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Article: The role and limitation of living donor liver transplantation for hepatocellular carcinoma

TitleThe role and limitation of living donor liver transplantation for hepatocellular carcinoma
Authors
Issue Date2004
PublisherJohn Wiley & Sons, Inc. The Journal's web site is located at http://www3.interscience.wiley.com/cgi-bin/jtoc/106570021
Citation
Liver Transplantation, 2004, v. 10 n. 3, p. 440-447 How to Cite?
AbstractLiver transplantation for hepatocellular carcinoma (HCC) is restricted by the scarcity of cadaver grafts. Living donor liver transplantation (LDLT) may potentially increase the applicability but its role and limitation are not clear. We studied the outcome of a cohort of 51 patients with unresectable HCC who were accepted on list for both options of deceased donor liver transplantation (DDLT) and LDLT. Twenty-five of 51 (49%) patients had voluntary living donors (group 1) and 26 did not (group 2). Patients in group 1 were younger, and more often had a MELD score more than 20 or blood group other than O. Twenty-one patients of group 1 underwent LDLT after a median waiting time of 24 days (range, 2-126 days), but 4 did not because the donors were not suitable (HBsAg-positive, 2; ABO-incompatible, 1; liver dysfunction, 1). Of the 30 patients who remained on list, only 6 underwent DDLT after a median waiting time of 344 days (range, 22-1359 days, P < .005). Nineteen died before transplantation and 2 were alive but taken off the list because of disease progression (drop-out rate, 70%). One patient was alive on list and 2 had undergone transplantation outside Hong Kong. The 1-, 2-, 3-, and 4-year intention-to-treat survival rates were 88%, 76%, 66%, and 66%, respectively, for group 1 and 72%, 46%, 38%, and 31%, respectively, for group 2 (relative risk of death for group 1, 0.35; 95% CI, 0.14 to 0.90, P = .029). In conclusion, although complicated factors such as donor voluntarism and selection criteria limit the role of LDLT for HCC, LDLT allows more patients to undergo early transplantation and results in a better outcome. Copyright © 2004 by the American Association for the Study of Liver Diseases.
Persistent Identifierhttp://hdl.handle.net/10722/83325
ISSN
2015 Impact Factor: 3.951
2015 SCImago Journal Rankings: 1.763
ISI Accession Number ID
References

 

DC FieldValueLanguage
dc.contributor.authorLo, CMen_HK
dc.contributor.authorFan, STen_HK
dc.contributor.authorLiu, CLen_HK
dc.contributor.authorChan, SCen_HK
dc.contributor.authorWong, Jen_HK
dc.date.accessioned2010-09-06T08:39:41Z-
dc.date.available2010-09-06T08:39:41Z-
dc.date.issued2004en_HK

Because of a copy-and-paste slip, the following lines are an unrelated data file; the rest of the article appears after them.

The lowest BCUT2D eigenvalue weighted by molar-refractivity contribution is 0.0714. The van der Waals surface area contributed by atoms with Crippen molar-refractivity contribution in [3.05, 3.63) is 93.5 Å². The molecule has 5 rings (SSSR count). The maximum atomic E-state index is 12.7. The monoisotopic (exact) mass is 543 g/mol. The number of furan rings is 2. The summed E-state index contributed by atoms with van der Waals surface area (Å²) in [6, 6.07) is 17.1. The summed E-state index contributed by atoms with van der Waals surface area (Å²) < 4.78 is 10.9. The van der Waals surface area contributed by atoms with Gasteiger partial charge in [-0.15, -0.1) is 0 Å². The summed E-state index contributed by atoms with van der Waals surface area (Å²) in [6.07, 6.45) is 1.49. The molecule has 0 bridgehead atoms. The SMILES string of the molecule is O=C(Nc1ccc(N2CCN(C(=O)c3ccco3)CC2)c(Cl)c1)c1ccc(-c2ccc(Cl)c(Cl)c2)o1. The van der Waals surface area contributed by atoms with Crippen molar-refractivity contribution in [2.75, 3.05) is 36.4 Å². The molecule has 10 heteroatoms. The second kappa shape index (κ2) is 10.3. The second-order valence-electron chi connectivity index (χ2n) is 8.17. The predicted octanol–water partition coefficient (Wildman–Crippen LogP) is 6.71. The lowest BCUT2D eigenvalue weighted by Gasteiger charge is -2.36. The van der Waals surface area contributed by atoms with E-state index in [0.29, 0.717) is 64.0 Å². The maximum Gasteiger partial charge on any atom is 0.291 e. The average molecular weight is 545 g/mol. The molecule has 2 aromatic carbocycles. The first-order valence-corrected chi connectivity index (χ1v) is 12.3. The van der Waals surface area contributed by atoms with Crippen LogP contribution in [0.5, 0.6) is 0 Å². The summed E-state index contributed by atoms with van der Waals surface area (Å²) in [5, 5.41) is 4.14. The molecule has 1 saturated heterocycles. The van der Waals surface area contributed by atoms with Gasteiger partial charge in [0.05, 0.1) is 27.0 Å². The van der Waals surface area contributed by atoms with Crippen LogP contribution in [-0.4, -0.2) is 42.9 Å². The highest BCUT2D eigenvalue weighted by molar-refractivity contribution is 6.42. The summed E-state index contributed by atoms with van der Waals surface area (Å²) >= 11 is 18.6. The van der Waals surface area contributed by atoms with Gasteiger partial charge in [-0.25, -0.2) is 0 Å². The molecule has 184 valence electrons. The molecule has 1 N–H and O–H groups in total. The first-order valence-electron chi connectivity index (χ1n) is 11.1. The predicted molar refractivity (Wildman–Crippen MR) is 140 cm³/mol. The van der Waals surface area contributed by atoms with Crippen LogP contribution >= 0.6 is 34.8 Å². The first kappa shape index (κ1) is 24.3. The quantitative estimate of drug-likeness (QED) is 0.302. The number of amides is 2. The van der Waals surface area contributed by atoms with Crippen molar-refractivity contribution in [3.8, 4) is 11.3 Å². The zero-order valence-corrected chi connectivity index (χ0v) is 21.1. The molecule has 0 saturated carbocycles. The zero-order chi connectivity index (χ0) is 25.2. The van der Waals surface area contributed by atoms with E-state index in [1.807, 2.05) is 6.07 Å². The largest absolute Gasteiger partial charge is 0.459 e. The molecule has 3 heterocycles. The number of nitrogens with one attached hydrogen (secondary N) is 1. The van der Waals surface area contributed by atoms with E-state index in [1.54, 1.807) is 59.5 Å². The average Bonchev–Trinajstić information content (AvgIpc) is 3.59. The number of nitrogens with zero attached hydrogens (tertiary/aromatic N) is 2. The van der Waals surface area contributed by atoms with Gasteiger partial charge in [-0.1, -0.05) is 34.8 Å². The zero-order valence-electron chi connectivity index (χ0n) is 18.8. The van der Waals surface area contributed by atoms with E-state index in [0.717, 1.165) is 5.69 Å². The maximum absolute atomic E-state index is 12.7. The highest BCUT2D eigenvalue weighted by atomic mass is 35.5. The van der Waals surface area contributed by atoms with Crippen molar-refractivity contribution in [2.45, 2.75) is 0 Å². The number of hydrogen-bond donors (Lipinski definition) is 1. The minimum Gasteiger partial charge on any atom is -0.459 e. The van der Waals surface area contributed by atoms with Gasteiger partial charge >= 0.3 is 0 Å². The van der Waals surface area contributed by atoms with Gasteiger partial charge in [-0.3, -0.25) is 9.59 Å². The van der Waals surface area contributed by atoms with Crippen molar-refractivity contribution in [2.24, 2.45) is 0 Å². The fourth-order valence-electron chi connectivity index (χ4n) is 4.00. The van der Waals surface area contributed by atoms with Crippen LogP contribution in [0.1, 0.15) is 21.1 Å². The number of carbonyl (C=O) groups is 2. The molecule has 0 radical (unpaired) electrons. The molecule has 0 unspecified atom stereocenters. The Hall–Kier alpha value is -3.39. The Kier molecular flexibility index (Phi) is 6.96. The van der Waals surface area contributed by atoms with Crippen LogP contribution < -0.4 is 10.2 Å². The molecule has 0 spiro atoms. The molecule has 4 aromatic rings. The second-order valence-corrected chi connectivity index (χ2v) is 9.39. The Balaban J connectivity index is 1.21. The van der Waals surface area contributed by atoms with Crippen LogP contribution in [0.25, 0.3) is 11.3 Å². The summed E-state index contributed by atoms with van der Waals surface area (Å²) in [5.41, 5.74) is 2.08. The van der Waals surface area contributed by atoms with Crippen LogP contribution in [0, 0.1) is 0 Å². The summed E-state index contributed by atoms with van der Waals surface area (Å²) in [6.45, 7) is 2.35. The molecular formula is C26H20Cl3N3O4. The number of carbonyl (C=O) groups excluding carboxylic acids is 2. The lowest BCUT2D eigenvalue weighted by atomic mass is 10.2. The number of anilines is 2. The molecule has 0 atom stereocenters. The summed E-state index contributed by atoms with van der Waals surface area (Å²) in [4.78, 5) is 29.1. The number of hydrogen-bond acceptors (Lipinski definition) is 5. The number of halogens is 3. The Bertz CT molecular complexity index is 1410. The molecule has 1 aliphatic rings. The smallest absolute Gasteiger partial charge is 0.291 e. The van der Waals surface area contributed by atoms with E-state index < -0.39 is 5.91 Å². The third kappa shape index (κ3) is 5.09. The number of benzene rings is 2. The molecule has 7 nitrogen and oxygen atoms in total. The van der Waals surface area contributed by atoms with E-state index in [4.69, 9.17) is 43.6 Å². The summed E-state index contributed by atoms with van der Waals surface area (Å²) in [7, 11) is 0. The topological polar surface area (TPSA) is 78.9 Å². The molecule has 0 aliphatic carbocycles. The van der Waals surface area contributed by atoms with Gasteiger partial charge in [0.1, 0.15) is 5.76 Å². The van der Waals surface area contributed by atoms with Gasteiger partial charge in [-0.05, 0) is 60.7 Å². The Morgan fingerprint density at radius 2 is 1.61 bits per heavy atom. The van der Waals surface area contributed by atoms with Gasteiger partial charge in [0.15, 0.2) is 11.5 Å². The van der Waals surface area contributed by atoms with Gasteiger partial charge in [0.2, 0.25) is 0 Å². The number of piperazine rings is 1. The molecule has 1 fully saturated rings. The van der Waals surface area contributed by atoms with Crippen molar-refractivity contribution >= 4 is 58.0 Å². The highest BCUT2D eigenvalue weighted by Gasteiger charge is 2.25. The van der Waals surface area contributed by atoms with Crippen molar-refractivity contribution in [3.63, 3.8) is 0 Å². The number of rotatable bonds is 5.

dc.identifier.citationLiver Transplantation, 2004, v. 10 n. 3, p. 440-447en_HK
dc.identifier.issn1527-6465en_HK
dc.identifier.urihttp://hdl.handle.net/10722/83325-
dc.description.abstractLiver transplantation for hepatocellular carcinoma (HCC) is restricted by the scarcity of cadaver grafts. Living donor liver transplantation (LDLT) may potentially increase the applicability but its role and limitation are not clear. We studied the outcome of a cohort of 51 patients with unresectable HCC who were accepted on list for both options of deceased donor liver transplantation (DDLT) and LDLT. Twenty-five of 51 (49%) patients had voluntary living donors (group 1) and 26 did not (group 2). Patients in group 1 were younger, and more often had a MELD score more than 20 or blood group other than O. Twenty-one patients of group 1 underwent LDLT after a median waiting time of 24 days (range, 2-126 days), but 4 did not because the donors were not suitable (HBsAg-positive, 2; ABO-incompatible, 1; liver dysfunction, 1). Of the 30 patients who remained on list, only 6 underwent DDLT after a median waiting time of 344 days (range, 22-1359 days, P < .005). Nineteen died before transplantation and 2 were alive but taken off the list because of disease progression (drop-out rate, 70%). One patient was alive on list and 2 had undergone transplantation outside Hong Kong. The 1-, 2-, 3-, and 4-year intention-to-treat survival rates were 88%, 76%, 66%, and 66%, respectively, for group 1 and 72%, 46%, 38%, and 31%, respectively, for group 2 (relative risk of death for group 1, 0.35; 95% CI, 0.14 to 0.90, P = .029). In conclusion, although complicated factors such as donor voluntarism and selection criteria limit the role of LDLT for HCC, LDLT allows more patients to undergo early transplantation and results in a better outcome. Copyright © 2004 by the American Association for the Study of Liver Diseases.en_HK